One policy area that is of prime importance today is the voluntary sector, and research by HSBC has found that the economic value of volunteering among people over 60 years old is £4 billion. My constituency has a remarkable voluntary and charitable sector, which relies hugely on the energy and dedication of large numbers of people who have already retired from paid employment, so an older person’s Minister should champion that aspect of their lives. They are not a cost to, and a burden on, society; they are contributors to society.
The requirements of a Minister go well beyond the role of champion, however. A Minister should do battle for the cause, and that involves questioning and challenging the effects of policy on older constituents. I have a few examples from the past and present.
The social care budget for the five years to 2010 was almost static, meaning that the same budget had to stretch to cover more and more older people, and that local authorities were no longer able to fund care for people in moderate need. They started to restrict care to people in critical need, and that is going to have implications for the future which an older people’s Minister would have been able to spot and to anticipate.
There is still plenty to challenge on behalf of older people, and, as the Minister of State, Department for Work and Pensions, the hon. Member for Thornbury and Yate (Steve Webb) is here to answer our debate, I congratulate him on securing the best ever deal, as announced this year, for pensioners, but he will know that existing pensioners are concerned about proposals for a flat-rate individual pension for new pensioners from 2015.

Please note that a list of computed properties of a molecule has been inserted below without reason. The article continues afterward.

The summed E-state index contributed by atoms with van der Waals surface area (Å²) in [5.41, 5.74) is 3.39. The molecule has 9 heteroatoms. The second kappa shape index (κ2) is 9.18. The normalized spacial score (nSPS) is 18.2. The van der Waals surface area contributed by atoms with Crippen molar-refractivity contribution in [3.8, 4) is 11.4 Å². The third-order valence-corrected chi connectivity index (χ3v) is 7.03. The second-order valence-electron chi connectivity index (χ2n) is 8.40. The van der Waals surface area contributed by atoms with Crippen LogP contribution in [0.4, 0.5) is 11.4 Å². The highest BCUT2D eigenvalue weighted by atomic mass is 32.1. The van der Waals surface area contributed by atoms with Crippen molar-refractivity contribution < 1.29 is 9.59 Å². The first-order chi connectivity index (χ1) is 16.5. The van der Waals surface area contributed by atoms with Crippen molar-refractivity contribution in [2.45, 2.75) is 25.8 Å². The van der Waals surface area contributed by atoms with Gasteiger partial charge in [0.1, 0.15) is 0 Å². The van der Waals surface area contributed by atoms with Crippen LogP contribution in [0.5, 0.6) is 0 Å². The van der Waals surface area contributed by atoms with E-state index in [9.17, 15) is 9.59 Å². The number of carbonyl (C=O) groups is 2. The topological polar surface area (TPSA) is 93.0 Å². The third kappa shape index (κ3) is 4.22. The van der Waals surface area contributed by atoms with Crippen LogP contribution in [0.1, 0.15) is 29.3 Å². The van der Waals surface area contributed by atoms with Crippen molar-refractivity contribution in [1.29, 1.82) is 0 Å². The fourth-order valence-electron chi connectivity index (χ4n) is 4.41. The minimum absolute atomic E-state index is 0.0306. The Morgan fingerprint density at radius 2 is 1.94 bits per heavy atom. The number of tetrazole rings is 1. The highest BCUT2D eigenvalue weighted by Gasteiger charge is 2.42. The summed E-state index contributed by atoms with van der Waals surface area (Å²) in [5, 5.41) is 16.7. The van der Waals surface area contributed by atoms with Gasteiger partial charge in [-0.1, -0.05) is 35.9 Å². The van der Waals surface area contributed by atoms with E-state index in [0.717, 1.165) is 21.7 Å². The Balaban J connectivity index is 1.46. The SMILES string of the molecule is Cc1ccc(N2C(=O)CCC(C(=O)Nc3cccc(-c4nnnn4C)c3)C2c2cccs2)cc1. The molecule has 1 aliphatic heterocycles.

If the new pension were set at £140 a week, it would provide a couple who both drew their pension with an income of more than £14,000 a year. Currently, a couple in receipt of the basic state pension and the additional state pension receive an income of more than £11,000, however, so the difference between what I understand to be the new flat rate, £140, payable to both members of the couple and the amount paid to existing pensioners in a couple will be almost £3,000 a year. I welcome the desirability of a new system in terms of simplicity and the restoration of incentives to save, but I ask the Minister to address the sense of unfairness building up among the currently retired population.
There is also a need to challenge the “never had it so good” mentality that has built up among think tanks and interest groups, one example of which the Institute for Fiscal Studies published recently. There are affluent pensioners, and some are asset-rich and income-poor, but there is also considerable pensioner poverty. The scandalous deaths of older people each winter, owing to fuel poverty and numbering more than 20,000 in the most recent year for which figures are available, shame our society.
I have covered the importance of a Minister for older people as champion, advocate and challenger of policy, but the final critical aspect of the role would be to act as a critical friend to the older population; the job could not simply be to promote older people’s economic interests in a silo, as if the wider economy were not an issue. That is why I spoke up for the measure, announced in the Budget, to reduce the special tax threshold that is allowed for pensioners.